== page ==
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from the July 2004 issue

A True Calling

Nothing happens to a story if all you do is listen. Nothing happens if all you do is read, or memorize word for word. What matters is if you make the heart of the story part of your very life. This story is one of those.

Once there was a bhand,1 one of that rare breed that devote themselves to impersonations. This particular bhand was so adept at disguising himself that next to him the real thing looked fake. He would keep a disguise on for several days, and no one would ever find him out until he clapped his hands and hooted and hollered and went back to being his regular self. He knew a hundred different languages. Could reproduce calls of all the different species of birds and animals so well even the animals didn't realize the call came from a human throat. You should have seen him disguised as a merchant, a tribal, a hunter, ascetic, cowherd, or mullah, Lord Hanuman or a beggar! Anyone who saw his disguises would swear he had more than one face, and many more throats.

One time the bhand put on the disguise of an enlightened holy man. Even the other holy men were astounded: where had this miraculous saint been hiding all this time? And how did he suddenly show up? He decided to spend the four-month seclusion of the monsoon at the home of a Seth merchant. Crowds of worshipers flocked from nearby regions just to gaze at his holy graciousness. It made the bhand wonder if he should stay on this path of renunciation forever. But he kept hold of himself. He would hold forth to worshipers on the nature of the inner spirit, the all-encompassing holy spirit, one's dharma, moksha, and nirvana, all with such intensity his body began to feel as if it were melting. He had not been there long illuminating these matters for the Seth's family when they started to turn fanatical. Such blessings one receives only after many lifetimes of austerities! The Seth looked again at his own familial and material encumbrances and his heart rebelled. One day he brought all his wealth-innumerable gold and silver, diamonds and pearls-and laid them at the holy man's feet. Folding his hands in reverence, he said, "Lord, if you would please accept the worthless offerings of your devotee, then perhaps some of the filth of my material body will wash away. These represent nothing more than the meager flowers of my heart. After all, how am I worthy to serve you?"

The bhand saw the dazzling riches out of the corner of his eye and looked at his guise through his soul's eyes. A fierce dust storm was gathering inside his heart. He felt as if he were dangling between heaven and hell. After a few moments he opened his eyes, now sparkling like stars. The holy man smiled and said calmly, "Son, why do you insist on coating my face with your detritus? You're a family man and I'm a sadhu! If I were to hold out my hands to grab the priceless treasures you're dumping like so much gravel, it would be an insult to my vow. I am not so gullible."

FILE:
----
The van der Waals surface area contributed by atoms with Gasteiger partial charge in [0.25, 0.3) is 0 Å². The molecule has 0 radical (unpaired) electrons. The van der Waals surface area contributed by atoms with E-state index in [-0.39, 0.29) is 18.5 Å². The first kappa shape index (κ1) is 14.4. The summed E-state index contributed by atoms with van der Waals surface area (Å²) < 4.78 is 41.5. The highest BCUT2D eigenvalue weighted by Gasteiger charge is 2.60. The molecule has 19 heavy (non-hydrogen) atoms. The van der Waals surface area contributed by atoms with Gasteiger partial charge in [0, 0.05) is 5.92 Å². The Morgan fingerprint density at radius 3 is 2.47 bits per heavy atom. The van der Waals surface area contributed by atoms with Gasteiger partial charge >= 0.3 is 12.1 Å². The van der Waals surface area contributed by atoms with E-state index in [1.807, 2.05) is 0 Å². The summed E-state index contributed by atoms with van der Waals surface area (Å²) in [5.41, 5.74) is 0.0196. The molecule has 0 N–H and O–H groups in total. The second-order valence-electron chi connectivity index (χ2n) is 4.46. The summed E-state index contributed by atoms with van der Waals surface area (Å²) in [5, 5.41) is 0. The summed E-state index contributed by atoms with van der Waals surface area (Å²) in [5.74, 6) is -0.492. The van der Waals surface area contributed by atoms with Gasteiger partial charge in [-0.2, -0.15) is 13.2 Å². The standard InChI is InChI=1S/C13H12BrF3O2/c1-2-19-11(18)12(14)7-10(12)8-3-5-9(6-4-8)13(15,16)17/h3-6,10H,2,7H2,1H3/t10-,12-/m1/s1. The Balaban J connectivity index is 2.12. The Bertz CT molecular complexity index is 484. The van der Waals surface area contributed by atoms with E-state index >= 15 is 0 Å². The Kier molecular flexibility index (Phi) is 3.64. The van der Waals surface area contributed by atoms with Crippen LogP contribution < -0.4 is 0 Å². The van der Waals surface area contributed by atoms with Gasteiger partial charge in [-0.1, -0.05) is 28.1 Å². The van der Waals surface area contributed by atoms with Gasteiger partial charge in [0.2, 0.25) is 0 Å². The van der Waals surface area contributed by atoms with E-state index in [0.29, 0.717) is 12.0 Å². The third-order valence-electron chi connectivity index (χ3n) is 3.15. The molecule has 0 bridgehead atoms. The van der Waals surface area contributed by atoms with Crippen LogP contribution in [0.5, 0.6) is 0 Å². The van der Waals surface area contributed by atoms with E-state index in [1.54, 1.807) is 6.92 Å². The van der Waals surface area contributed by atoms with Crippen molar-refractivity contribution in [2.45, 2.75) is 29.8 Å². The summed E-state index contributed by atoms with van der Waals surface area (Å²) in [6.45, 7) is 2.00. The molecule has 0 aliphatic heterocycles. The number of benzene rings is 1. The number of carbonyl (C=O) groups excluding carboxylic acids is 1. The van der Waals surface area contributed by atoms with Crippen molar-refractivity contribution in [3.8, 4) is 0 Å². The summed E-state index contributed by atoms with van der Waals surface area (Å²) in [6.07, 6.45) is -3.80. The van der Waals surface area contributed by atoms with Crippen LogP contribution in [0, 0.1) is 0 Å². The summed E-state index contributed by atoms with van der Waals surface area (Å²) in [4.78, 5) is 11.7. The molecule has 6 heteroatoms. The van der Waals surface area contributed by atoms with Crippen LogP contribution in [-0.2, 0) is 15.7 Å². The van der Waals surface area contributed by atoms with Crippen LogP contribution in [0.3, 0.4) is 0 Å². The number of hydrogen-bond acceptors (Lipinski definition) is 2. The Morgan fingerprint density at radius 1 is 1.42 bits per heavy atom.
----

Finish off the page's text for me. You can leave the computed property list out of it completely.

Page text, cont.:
The Seth never could have imagined such a thing happening, even in his worst nightmare. A man of his experience should never have made such a grave miscalculation. He was well aware of the greed and avarice of many enlightened men. They could pull gold coins from the muck with their teeth and not feel any need to rinse out their mouths afterwards. Underneath their saffron-colored robes they had the mentality of the lowest beggars wandering from village to village. The Seth had reached such a resolute decision only after his heart had turned away from the material world. And now this deity in human form had ruined everything! Still, the Seth wasn't the type to admit defeat that easily. He folded his hands together and implored, "Those of us trapped in this net of materialism and family responsibility become crooked, mean, and lustful, and there's no telling when we will be corrupted once more by the lure of wealth. Right now money may as well be dust for all we care, but we may not be able to remain firm in this conviction for long. You do not know the sins I have committed in the name of wealth. Your words have liberated us. Now it's up to you to do with this money what you will. Let your holy hand direct this wealth toward some sacred work and make our life meaningful, Lord."

"And throw dirt onto my vow? No, my son, I could not accept such an offer, even in a dream. The wealth should lie nowhere else other than inside the safe in your home. I am sorry."

The Seth and all the members of his house stood still as statues with hands folded, but the holy man's heart refused to melt. Heaps of priceless treasure was piled up between them. Neither side was ready to back down. Not the Seth's household nor the guileless ascetic. In the end the holy man was compelled to adopt a harsher tone: "To whom are you bowing, do you have any idea? Put this snake of gold back into the safe for now. Then after the monsoon season of seclusion I will do whatever you say."

The Seth prostrated before the holy man and said, "As you wish, Lord."

A profound smile danced across the holy man's lips . . . a look as deep as the earth's core. A moment later the smile disappeared back inside. And just as time is beyond a saint's control, beyond a Seth's control, a day passed, a week passed, two weeks, then a month, and then the holy man's entire monsoon seclusion was over. The Seth was beside himself with excitement that today he would get his wish. A holy man of such divine stature would never renege on a promise, not under any circumstances. He would do whatever the Seth would wish. If his hands could direct this wealth to a meritorious cause then the Seth's life would be rendered meaningful. Just thinking back on his old misdeeds set his liver trembling. Meanwhile whatever thoughts were coursing through the holy man's mind, only he could tell. Now that the period of his disguise had reached its end, the enlightened holy man revealed his secret. Slapping his cheeks and making clownish faces like any other bhand, he begged: "Grain giver, if you have been pleased with the art of this poor slave, then grant a reward! I am a servant at your feet, Shankar Bhand!"